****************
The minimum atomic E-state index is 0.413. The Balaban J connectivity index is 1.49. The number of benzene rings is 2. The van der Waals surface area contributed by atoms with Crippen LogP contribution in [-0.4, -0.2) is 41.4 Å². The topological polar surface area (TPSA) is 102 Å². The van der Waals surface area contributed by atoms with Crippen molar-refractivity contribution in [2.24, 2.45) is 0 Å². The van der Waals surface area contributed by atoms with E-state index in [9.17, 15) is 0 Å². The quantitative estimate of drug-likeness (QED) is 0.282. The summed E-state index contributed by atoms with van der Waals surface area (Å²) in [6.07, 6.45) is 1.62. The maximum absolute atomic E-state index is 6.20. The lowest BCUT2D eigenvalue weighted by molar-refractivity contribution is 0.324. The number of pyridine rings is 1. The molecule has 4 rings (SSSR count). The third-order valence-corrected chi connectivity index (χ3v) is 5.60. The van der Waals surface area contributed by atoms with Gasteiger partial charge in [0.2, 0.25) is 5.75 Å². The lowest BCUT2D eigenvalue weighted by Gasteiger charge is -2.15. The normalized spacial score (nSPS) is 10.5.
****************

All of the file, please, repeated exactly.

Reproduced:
The minimum atomic E-state index is 0.413. The Balaban J connectivity index is 1.49. The number of benzene rings is 2. The van der Waals surface area contributed by atoms with Crippen LogP contribution in [-0.4, -0.2) is 41.4 Å². The topological polar surface area (TPSA) is 102 Å². The van der Waals surface area contributed by atoms with Crippen molar-refractivity contribution in [2.24, 2.45) is 0 Å². The van der Waals surface area contributed by atoms with E-state index in [9.17, 15) is 0 Å². The quantitative estimate of drug-likeness (QED) is 0.282. The summed E-state index contributed by atoms with van der Waals surface area (Å²) in [6.07, 6.45) is 1.62. The maximum absolute atomic E-state index is 6.20. The lowest BCUT2D eigenvalue weighted by molar-refractivity contribution is 0.324. The number of pyridine rings is 1. The molecule has 4 rings (SSSR count). The third-order valence-corrected chi connectivity index (χ3v) is 5.60. The van der Waals surface area contributed by atoms with Gasteiger partial charge in [0.2, 0.25) is 5.75 Å². The lowest BCUT2D eigenvalue weighted by Gasteiger charge is -2.15. The normalized spacial score (nSPS) is 10.5.